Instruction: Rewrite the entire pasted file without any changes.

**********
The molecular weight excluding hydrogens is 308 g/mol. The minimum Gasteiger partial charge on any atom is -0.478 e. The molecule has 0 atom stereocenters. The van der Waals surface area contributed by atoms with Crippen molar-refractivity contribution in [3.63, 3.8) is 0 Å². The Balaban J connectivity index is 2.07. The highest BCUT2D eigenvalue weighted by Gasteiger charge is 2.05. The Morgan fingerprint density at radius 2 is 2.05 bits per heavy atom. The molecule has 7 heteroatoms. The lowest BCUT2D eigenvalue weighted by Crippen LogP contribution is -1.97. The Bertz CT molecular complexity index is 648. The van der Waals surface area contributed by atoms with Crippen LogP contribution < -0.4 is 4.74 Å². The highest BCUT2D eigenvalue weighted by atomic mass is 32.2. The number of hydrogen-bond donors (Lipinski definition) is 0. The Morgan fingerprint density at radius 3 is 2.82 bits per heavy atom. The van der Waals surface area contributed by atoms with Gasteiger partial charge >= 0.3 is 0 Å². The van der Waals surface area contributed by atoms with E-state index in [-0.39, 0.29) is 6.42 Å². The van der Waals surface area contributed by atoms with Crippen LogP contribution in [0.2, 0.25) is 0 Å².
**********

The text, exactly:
The molecular weight excluding hydrogens is 308 g/mol. The minimum Gasteiger partial charge on any atom is -0.478 e. The molecule has 0 atom stereocenters. The van der Waals surface area contributed by atoms with Crippen molar-refractivity contribution in [3.63, 3.8) is 0 Å². The Balaban J connectivity index is 2.07. The highest BCUT2D eigenvalue weighted by Gasteiger charge is 2.05. The Morgan fingerprint density at radius 2 is 2.05 bits per heavy atom. The molecule has 7 heteroatoms. The lowest BCUT2D eigenvalue weighted by Crippen LogP contribution is -1.97. The Bertz CT molecular complexity index is 648. The van der Waals surface area contributed by atoms with Crippen LogP contribution < -0.4 is 4.74 Å². The highest BCUT2D eigenvalue weighted by atomic mass is 32.2. The number of hydrogen-bond donors (Lipinski definition) is 0. The Morgan fingerprint density at radius 3 is 2.82 bits per heavy atom. The van der Waals surface area contributed by atoms with Gasteiger partial charge >= 0.3 is 0 Å². The van der Waals surface area contributed by atoms with E-state index in [-0.39, 0.29) is 6.42 Å². The van der Waals surface area contributed by atoms with Crippen LogP contribution in [0.2, 0.25) is 0 Å².